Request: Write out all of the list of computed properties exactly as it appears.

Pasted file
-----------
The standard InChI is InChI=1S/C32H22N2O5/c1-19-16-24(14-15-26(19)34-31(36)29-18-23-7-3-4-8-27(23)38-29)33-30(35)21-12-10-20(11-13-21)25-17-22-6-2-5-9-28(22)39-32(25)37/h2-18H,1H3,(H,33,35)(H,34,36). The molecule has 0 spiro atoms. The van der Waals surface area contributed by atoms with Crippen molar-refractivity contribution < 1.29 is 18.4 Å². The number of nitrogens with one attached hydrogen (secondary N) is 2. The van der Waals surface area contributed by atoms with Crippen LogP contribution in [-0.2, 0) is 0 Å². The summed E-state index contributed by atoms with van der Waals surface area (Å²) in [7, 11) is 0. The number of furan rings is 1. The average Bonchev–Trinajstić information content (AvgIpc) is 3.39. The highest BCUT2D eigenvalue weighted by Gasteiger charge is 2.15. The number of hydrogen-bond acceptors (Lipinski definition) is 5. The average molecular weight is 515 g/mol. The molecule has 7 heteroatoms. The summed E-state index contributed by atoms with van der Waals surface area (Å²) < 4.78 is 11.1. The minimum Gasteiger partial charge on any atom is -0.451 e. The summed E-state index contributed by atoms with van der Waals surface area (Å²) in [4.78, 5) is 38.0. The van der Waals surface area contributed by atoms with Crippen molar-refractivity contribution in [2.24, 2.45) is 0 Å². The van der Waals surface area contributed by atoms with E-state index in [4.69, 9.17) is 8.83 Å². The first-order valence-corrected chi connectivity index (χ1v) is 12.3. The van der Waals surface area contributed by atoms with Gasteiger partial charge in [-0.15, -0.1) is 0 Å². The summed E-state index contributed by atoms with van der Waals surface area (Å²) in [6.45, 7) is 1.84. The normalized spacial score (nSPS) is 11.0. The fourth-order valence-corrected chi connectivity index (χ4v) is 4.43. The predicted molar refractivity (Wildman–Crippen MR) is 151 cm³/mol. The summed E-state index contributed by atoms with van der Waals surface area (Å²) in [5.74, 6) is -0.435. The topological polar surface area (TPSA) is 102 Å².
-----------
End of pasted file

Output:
The standard InChI is InChI=1S/C32H22N2O5/c1-19-16-24(14-15-26(19)34-31(36)29-18-23-7-3-4-8-27(23)38-29)33-30(35)21-12-10-20(11-13-21)25-17-22-6-2-5-9-28(22)39-32(25)37/h2-18H,1H3,(H,33,35)(H,34,36). The molecule has 0 spiro atoms. The van der Waals surface area contributed by atoms with Crippen molar-refractivity contribution < 1.29 is 18.4 Å². The number of nitrogens with one attached hydrogen (secondary N) is 2. The van der Waals surface area contributed by atoms with Crippen LogP contribution in [-0.2, 0) is 0 Å². The summed E-state index contributed by atoms with van der Waals surface area (Å²) in [7, 11) is 0. The number of furan rings is 1. The average Bonchev–Trinajstić information content (AvgIpc) is 3.39. The highest BCUT2D eigenvalue weighted by Gasteiger charge is 2.15. The number of hydrogen-bond acceptors (Lipinski definition) is 5. The average molecular weight is 515 g/mol. The molecule has 7 heteroatoms. The summed E-state index contributed by atoms with van der Waals surface area (Å²) < 4.78 is 11.1. The minimum Gasteiger partial charge on any atom is -0.451 e. The summed E-state index contributed by atoms with van der Waals surface area (Å²) in [4.78, 5) is 38.0. The van der Waals surface area contributed by atoms with Crippen molar-refractivity contribution in [2.24, 2.45) is 0 Å². The van der Waals surface area contributed by atoms with E-state index in [4.69, 9.17) is 8.83 Å². The first-order valence-corrected chi connectivity index (χ1v) is 12.3. The van der Waals surface area contributed by atoms with Gasteiger partial charge in [-0.15, -0.1) is 0 Å². The summed E-state index contributed by atoms with van der Waals surface area (Å²) in [6.45, 7) is 1.84. The normalized spacial score (nSPS) is 11.0. The fourth-order valence-corrected chi connectivity index (χ4v) is 4.43. The predicted molar refractivity (Wildman–Crippen MR) is 151 cm³/mol. The summed E-state index contributed by atoms with van der Waals surface area (Å²) in [5.74, 6) is -0.435. The topological polar surface area (TPSA) is 102 Å².